Watchkeeper, the British Army’s amazing Remotely Piloted Air System, is set to be displayed at ExCeL, London as part of this years’ Defence and Security Equipment International (DSEI) event.
The biennial exhibition acts as a forum between governments, national armed forces, industry and academics and runs from September 14-17.
Watchkeeper is set to be a big attraction with visitors to the event, having proved its worth over one of the UK’s largest training areas this summer by providing ‘eye in the sky’ capability across a range of activities.
Over 50 personnel from the Royal Artillery’s specialist aviation 47th Regiment were involved, launching Watchkeeper to join exercises on Salisbury Plain Training Area.
Flying at heights of up to 16,000 feet the autonomous air vehicle, which provides state of the art radar and Full Motion Video, can find and track targets across the battlefield. This allows the pilots to help coordinate strikes from Artillery or Attack Helicopters, or send imagery back to specialist Intelligence Analysts who aid commanders as they make critical decisions.
Whilst Watchkeeper is an autonomous capability it doesn’t fly itself; it still requires the expertise of a pilot as recently qualified Captain Goodman explains:
“When you fly a crewed aircraft, you fly by the ‘seat of your pants’ as the saying goes. You don’t get that with Watchkeeper, you’re flying off your instruments, you’re flying off your payload, and you could be many, many miles away from your subject matter. It’s different, you feel detached, yet you feel in control."
"Watchkeeper is absolutely cutting-edge capability. It was the largest military uncrewed aircraft to fly over UK airspace, what this provides is endurance, imagery, and timely intelligence."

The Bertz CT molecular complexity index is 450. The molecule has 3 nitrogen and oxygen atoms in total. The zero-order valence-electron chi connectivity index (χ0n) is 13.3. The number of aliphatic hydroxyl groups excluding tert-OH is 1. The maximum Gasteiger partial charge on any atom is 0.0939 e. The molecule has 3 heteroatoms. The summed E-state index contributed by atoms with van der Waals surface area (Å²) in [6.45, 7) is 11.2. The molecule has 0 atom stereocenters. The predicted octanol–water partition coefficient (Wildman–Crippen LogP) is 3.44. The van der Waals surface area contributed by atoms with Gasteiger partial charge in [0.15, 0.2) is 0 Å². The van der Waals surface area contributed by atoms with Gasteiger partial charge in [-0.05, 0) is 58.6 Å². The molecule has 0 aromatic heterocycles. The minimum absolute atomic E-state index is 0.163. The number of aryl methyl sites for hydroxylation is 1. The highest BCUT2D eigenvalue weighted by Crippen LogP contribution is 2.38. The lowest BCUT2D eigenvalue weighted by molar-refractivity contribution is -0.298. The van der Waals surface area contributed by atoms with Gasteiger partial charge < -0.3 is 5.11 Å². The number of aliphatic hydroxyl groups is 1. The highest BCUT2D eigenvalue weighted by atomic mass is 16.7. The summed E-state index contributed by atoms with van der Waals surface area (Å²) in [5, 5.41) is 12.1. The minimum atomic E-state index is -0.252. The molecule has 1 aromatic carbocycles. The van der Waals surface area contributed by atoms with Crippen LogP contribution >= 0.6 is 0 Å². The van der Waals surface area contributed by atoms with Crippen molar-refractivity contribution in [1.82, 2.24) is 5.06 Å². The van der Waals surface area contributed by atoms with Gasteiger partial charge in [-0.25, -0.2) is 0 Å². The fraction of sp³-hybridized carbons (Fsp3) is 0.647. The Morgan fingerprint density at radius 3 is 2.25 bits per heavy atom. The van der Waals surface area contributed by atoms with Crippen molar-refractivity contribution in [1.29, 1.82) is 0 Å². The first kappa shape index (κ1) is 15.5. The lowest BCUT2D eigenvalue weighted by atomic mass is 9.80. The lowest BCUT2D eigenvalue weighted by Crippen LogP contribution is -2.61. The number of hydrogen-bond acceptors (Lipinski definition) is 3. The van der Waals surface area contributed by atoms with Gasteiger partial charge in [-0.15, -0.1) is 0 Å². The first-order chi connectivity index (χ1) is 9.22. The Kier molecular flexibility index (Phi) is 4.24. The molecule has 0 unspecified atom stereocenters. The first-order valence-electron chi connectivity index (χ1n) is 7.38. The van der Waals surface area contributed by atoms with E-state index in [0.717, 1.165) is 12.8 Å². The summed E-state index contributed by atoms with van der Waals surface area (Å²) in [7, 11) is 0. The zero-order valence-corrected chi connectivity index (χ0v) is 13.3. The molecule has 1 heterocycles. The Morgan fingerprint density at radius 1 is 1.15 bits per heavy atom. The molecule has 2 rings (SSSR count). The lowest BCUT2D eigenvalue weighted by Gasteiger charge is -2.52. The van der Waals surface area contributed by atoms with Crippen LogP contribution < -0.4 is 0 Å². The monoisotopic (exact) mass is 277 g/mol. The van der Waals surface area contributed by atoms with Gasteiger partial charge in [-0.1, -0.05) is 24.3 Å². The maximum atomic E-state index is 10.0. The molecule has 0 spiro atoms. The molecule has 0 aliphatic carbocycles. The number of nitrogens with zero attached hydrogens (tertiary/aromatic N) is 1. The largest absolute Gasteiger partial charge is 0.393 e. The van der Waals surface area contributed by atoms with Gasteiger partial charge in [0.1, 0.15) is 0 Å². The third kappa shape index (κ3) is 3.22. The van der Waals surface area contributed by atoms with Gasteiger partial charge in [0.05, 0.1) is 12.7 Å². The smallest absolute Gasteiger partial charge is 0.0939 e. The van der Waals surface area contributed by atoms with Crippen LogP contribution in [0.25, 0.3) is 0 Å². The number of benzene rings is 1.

Another first has been the use of modern deployable infrastructure called the Forward Maintenance Facility. These large pop-up inflatable workshops have allowed the specialised ground crew and engineers to maintain the aircraft and ready them for flight.
Lance Corporal Hellon is one of the Royal Electrical and Mechanical Engineers’ aircraft technicians:
“It has allowed us to get more familiar with the kit, get more flying hours in. This has given us all more experience of the aircraft which has proven invaluable. Together with the Forward Maintenance Facility we were able to work on the aircraft constantly ensuring it was ready to fly whenever needed.
Everyone has worked closely together, we settled into a rhythm and were able to make sure that Watchkeeper kept flying. People have now seen what this air vehicle can do and have realised it is a great piece of kit and will be of great benefit to the Army for many years to come.”
Lieutenant Colonel Britton MC, Commanding Officer 47th Regiment Royal Artillery said:
“It was a great opportunity for us to fly in a much more realistic manner. It allowed us to integrate on Salisbury Plain Training Area with infantry Brigades, our aviation colleagues including Apache and Wildcat helicopters and to observe from a distance live firing from artillery units. We’ve proved that we are in a position where we can take this capability forwards.
The aircrew could integrate with troops on exercises, the ground crew were able to hone their skills preparing and launching the aircraft, and the aircraft technicians in our inflatable infrastructure were able to work in a more realistic manner. As a collective we’ve proved that we can perform this role anywhere in the world.”
There is no doubt that the deployment has been a great success as Captain Goodman reflects:
“I think the more people understand Watchkeeper’s capabilities the more they want to use it. This has given us the ideal test bed to demonstrate to the wider army what we are capable of doing and the difference we can make to soldiering now and in the future.”